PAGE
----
There is more to life now than stop, drop and roll if you want to stay safe — now you have to decide if you want to run, hide or fight to stay alive.
The Pekin Area Chamber of Commerce is hosting a Critical Incident Training event from 10 to 11 a.m. Monday at the Avanti’s Dome banquet room, 3401 Griffin Ave., Pekin. Friday is the final day to register.
The seminar is free and registration is required by calling 346-2106 or email@example.com. The chamber and the Pekin Police Department are partnering for the event.
Chamber Executive Director Bill Fleming said he has thought about the training for a while.
“We’ve had some of the other chambers in Illinois, my network of friends and peers, who put on similar events last year, and they’ve all said it was one of the most popular and highly attended seminars put on all year, so it’s kind of been on my list to get too for the first quarter,” said Fleming.
Pekin Police Sgt. Rick VonRohr will be presenting safety tips for businesses, talk about active shooter incidents and some of the mind set that goes into it, and show the “Run, Hide and Fight” video, among other things, he said. There will be a question-and-answer session as well.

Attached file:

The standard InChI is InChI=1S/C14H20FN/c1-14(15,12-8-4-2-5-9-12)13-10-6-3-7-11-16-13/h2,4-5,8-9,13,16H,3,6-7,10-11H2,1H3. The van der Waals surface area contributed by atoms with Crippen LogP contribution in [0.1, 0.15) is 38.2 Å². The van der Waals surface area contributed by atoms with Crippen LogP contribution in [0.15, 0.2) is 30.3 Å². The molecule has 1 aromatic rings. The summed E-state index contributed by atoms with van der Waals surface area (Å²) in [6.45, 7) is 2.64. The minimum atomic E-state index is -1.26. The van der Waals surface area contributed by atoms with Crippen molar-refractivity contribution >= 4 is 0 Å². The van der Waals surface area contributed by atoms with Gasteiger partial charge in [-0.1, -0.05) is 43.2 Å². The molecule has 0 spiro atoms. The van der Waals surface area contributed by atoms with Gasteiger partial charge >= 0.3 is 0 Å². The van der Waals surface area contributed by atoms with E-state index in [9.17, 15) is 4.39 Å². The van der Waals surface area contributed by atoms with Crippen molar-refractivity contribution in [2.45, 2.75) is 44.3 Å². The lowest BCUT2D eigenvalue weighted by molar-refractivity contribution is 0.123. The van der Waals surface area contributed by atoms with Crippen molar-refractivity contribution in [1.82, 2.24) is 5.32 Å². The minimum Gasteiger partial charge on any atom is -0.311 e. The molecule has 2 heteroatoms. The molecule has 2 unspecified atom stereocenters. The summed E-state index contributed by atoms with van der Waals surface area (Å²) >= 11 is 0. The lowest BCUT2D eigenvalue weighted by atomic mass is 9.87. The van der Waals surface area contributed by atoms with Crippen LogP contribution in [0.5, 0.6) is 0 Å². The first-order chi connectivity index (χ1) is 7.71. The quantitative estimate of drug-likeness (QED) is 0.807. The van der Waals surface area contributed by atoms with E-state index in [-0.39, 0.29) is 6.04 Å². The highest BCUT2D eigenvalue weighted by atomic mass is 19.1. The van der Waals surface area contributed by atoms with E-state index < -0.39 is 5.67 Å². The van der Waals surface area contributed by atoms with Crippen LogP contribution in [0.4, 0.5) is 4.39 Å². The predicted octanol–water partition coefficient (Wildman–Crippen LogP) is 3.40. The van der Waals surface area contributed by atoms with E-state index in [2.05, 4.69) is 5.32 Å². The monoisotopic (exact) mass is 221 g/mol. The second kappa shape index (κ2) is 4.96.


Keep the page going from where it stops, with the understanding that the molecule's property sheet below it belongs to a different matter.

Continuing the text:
VonRohr goes to local businesses when invited to look over security and give suggestions.
“It’s basically safety tips — locking doors and stuff like that,” said VonRohr. “There are some businesses that are just an open business, but there are businesses that aren’t and have a lot of security in place.
“(Some factories), their doors are always locked. You come into a vestibule. (One large business) is a completely locked facility. You walk in and you’re greeted by a greeter that’s behind glass. You tell them what your business is, they let you in, then they give you a visitor’s pass and stuff like that. So they know everybody in and out of their business. It’s pretty tight security there. They have security guards there all the time.”
But, said VonRohr, there are some businesses that by design and necessity must be open to the public completely such as restaurants and banks.
“They can’t lock them out, that is their business,” he said. “But there are steps that they can take — having doors that lock so employees can go lock down.
“It’s not the way it used to be, where all you had to do was worry about fire drills and what to do if there’s a fire. Nowadays you have to think of everything.”